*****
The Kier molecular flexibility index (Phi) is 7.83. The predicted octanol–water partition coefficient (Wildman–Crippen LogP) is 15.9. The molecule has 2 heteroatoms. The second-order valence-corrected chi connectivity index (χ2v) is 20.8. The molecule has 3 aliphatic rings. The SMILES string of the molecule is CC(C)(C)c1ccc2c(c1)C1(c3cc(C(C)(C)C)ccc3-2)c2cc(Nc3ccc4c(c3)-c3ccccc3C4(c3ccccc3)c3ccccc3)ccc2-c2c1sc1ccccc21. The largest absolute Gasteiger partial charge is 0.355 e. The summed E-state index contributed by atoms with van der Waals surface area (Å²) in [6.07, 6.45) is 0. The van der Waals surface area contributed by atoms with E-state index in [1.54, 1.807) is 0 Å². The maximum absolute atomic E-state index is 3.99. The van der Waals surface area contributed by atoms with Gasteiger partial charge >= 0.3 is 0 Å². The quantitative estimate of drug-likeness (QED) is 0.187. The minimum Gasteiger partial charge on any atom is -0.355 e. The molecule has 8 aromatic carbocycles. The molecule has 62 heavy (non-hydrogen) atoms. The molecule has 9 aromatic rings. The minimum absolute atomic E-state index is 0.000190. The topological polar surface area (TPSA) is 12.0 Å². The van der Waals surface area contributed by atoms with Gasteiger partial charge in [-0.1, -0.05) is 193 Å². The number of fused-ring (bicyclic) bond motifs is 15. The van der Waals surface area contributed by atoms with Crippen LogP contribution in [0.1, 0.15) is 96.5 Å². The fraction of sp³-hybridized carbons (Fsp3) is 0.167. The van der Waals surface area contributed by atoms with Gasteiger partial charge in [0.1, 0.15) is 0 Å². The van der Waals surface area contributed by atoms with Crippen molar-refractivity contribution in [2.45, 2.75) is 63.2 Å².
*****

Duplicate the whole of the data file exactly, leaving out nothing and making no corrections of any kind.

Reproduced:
The Kier molecular flexibility index (Phi) is 7.83. The predicted octanol–water partition coefficient (Wildman–Crippen LogP) is 15.9. The molecule has 2 heteroatoms. The second-order valence-corrected chi connectivity index (χ2v) is 20.8. The molecule has 3 aliphatic rings. The SMILES string of the molecule is CC(C)(C)c1ccc2c(c1)C1(c3cc(C(C)(C)C)ccc3-2)c2cc(Nc3ccc4c(c3)-c3ccccc3C4(c3ccccc3)c3ccccc3)ccc2-c2c1sc1ccccc21. The largest absolute Gasteiger partial charge is 0.355 e. The summed E-state index contributed by atoms with van der Waals surface area (Å²) in [6.07, 6.45) is 0. The van der Waals surface area contributed by atoms with E-state index in [1.54, 1.807) is 0 Å². The maximum absolute atomic E-state index is 3.99. The van der Waals surface area contributed by atoms with Gasteiger partial charge >= 0.3 is 0 Å². The quantitative estimate of drug-likeness (QED) is 0.187. The minimum Gasteiger partial charge on any atom is -0.355 e. The molecule has 8 aromatic carbocycles. The molecule has 62 heavy (non-hydrogen) atoms. The molecule has 9 aromatic rings. The minimum absolute atomic E-state index is 0.000190. The topological polar surface area (TPSA) is 12.0 Å². The van der Waals surface area contributed by atoms with Gasteiger partial charge in [-0.1, -0.05) is 193 Å². The number of fused-ring (bicyclic) bond motifs is 15. The van der Waals surface area contributed by atoms with Crippen LogP contribution in [0.1, 0.15) is 96.5 Å². The fraction of sp³-hybridized carbons (Fsp3) is 0.167. The van der Waals surface area contributed by atoms with Gasteiger partial charge in [0.1, 0.15) is 0 Å². The van der Waals surface area contributed by atoms with Crippen molar-refractivity contribution in [2.45, 2.75) is 63.2 Å².